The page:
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Maximize fun and development during the 10U offseason

05/31/2018, 3:45pm MDT
By Ryan Williamson

During the spring and summer months, kids across the country should take a break from the rink and spend time enjoying themselves through other sports and activities. But that doesn’t mean their hockey development will be put on hold – not by any means.

Our 10-year-olds can develop their athleticism off the ice in a number of ways, which will pay dividends in the long run, both on and off the ice.

USA Hockey American Development Model regional manager Dan Jablonic offers five ways your 10U players can maximize their development during what’s known as the Golden Age of Development.

“We want the kids to grow all of their skillsets,” Jablonic said. “We want them to get a good foundation and become a strong athlete in general.”

Dryland drills and games

At 10U, it’s all about the ABCs: agility, balance and coordination.

“You can build the ABCs of physical literacy in your dryland drills,” said Jablonic, who played at the University of Minnesota Duluth as well as professionally in the United States and Europe.

You don’t need much in terms of time or equipment when it comes to dryland. Take the multi-directional sprint, for example. Set up four cones or markers five yards apart and have kids practice forward sprinting, shuffling backpedaling, and repeat. This can be done individually or with others. Add some competition and group fun with games like hand wrestling and circle wrestling. Or try the teamwork single-leg deadlift to build lower-body strength and camaraderie. Single-leg exercises help develop explosiveness, strengthen the core and engage the entire body.

USA Hockey has a bevy of age-appropriate dryland drills and games for kids. Mix it up and incorporate them into a weekly routine.

Let kids take the reins in free play

Every activity doesn’t need to be organized or structured. It’s great for kids to work on their athleticism through free play.

Going to the playground, playing tag, frisbee, riding bicycles, a day at the pool or lake – it’s all good.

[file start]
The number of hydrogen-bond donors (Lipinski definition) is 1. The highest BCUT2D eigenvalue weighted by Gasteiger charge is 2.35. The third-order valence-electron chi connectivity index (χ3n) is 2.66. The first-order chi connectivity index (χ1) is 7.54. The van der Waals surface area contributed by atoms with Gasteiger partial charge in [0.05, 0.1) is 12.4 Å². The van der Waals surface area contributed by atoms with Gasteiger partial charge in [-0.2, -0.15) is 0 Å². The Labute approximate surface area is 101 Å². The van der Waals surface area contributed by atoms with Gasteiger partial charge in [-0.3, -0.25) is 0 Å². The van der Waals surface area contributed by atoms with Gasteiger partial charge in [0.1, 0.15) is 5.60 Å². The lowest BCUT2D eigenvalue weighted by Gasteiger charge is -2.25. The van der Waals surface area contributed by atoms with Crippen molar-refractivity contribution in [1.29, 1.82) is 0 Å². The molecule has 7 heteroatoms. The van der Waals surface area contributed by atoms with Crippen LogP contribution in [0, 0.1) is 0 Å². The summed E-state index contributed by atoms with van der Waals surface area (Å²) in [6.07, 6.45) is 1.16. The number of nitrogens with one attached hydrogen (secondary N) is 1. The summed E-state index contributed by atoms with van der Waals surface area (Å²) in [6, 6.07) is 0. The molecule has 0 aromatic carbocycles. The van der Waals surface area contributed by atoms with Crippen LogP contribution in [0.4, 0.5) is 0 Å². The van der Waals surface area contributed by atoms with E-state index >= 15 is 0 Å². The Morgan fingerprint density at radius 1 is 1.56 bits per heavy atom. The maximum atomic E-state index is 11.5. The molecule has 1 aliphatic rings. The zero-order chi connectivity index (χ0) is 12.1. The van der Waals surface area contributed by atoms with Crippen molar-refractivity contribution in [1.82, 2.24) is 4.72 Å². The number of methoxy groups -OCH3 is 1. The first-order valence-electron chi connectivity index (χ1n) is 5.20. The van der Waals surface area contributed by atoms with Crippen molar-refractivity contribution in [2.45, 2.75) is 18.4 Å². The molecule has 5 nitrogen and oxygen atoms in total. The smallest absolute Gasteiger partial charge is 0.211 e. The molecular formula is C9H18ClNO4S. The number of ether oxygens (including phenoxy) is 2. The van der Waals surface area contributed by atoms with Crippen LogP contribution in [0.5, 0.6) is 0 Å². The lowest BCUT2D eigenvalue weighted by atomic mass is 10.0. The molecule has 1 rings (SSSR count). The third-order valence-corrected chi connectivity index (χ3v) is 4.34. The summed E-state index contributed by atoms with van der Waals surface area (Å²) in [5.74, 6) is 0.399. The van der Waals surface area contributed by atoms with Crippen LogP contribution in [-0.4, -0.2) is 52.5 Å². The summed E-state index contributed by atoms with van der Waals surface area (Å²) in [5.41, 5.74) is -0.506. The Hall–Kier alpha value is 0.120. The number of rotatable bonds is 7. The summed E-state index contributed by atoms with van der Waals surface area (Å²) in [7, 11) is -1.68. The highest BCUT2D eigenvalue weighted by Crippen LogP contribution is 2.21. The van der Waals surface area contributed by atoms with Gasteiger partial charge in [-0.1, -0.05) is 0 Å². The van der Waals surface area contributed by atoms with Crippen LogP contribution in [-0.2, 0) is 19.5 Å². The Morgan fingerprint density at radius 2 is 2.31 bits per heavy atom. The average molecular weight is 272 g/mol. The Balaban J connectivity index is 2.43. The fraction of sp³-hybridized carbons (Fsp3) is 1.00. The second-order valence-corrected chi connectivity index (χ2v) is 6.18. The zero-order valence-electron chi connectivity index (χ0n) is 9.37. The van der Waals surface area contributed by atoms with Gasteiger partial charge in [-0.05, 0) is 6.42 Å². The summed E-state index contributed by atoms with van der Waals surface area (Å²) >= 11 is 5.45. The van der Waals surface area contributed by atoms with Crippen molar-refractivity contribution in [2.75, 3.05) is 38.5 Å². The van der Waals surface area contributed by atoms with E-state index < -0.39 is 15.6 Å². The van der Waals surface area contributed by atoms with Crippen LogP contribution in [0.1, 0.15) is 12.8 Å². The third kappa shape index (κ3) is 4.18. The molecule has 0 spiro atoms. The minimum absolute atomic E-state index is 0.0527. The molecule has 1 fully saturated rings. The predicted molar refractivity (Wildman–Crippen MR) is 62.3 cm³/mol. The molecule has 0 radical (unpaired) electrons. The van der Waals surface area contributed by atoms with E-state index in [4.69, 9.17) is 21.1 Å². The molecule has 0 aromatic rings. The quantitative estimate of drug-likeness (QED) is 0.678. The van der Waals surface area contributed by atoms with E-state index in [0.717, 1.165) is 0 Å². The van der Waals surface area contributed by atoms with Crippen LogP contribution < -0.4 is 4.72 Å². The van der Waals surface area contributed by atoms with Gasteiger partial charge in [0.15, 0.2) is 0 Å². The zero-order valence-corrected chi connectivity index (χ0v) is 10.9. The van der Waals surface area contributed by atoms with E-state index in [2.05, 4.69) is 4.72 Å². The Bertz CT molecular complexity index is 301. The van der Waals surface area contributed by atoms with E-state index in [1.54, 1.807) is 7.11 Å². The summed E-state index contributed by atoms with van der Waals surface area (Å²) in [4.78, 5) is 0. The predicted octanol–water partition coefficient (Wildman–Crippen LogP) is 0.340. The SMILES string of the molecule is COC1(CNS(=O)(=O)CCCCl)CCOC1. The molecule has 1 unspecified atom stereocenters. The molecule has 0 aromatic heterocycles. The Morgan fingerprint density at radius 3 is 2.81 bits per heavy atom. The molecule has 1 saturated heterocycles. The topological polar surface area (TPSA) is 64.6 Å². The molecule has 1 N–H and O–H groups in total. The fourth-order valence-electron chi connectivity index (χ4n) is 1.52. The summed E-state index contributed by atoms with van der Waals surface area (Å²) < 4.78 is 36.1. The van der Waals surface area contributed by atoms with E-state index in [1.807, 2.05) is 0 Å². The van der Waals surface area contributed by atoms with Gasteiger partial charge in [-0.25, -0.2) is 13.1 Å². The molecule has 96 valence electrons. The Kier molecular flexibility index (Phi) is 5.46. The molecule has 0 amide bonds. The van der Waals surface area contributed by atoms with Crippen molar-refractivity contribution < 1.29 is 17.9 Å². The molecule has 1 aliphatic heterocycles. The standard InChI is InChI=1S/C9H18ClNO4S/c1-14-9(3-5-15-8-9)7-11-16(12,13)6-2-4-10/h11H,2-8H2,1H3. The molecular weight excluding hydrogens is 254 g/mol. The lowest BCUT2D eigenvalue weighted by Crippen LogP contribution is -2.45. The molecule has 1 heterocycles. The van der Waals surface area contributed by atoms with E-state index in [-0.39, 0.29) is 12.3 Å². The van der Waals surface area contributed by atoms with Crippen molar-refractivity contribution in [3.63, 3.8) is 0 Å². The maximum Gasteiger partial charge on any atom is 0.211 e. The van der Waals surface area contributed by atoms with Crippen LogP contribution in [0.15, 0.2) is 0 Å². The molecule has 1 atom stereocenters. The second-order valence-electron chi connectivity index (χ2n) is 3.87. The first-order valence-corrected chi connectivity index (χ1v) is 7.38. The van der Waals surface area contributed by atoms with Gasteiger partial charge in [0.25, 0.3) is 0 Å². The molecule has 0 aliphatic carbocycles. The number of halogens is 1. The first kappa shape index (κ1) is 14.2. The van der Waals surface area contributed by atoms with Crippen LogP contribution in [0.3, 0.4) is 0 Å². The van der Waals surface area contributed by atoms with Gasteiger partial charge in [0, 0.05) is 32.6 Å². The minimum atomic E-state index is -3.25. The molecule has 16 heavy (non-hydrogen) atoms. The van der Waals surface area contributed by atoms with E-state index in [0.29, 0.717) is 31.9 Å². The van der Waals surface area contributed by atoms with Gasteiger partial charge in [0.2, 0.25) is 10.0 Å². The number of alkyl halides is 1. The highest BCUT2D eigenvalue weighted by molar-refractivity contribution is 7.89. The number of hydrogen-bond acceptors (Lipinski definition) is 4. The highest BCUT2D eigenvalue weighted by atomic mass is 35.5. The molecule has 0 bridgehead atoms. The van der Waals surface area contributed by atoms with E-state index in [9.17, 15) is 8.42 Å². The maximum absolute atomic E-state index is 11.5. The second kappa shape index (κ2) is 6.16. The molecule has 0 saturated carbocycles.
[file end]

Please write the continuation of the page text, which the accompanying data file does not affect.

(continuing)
“It can be as simple as setting them up to play whiffle ball and letting them show off their athletic skills,” Jablonic said.

And don’t be afraid to let the kids get involved in setting up the activity.

“It’s a big part to have kids setting up the parameters and let them have a say,” Jablonic said. “The more you show the kids they matter, the more they’ll flourish and have fun.”

Play another sport

USA Hockey encourages kids to play as many sports as they can. Playing multiple sports is a surefire way to develop athleticism. It’s also beneficial because the variety helps kids recharge mentally and reduce the likelihood of overuse injuries.

Kids develop different skills, engage different muscle groups and learn new movements and tactics through other sports like baseball/softball, lacrosse, soccer, tennis, etc.

“It’s amazing what you see develop in kids with their agility,” Jablonic said. “These are transferrable skills that they use on to the ice, and that’s the goal. We want our kids to develop transferrable skills while also having fun. You should not be just shooting a puck 12 months a year. You should aim to be a well-rounded athlete, so you can be put into different situations when you’re older and you’ll be able to handle it because you’ve learned adaptability and all-around athleticism.”

It has to be fun

But the most important component of any drill, activity or sport for kids should be fun. The more fun kids are having, the more they are going to get out of it. Going through the motions is counterproductive to development.

Fun fuels passion.

“It helps create that good training culture with kids when they’re having fun,” Jablonic said. “It needs to be a fun atmosphere.”

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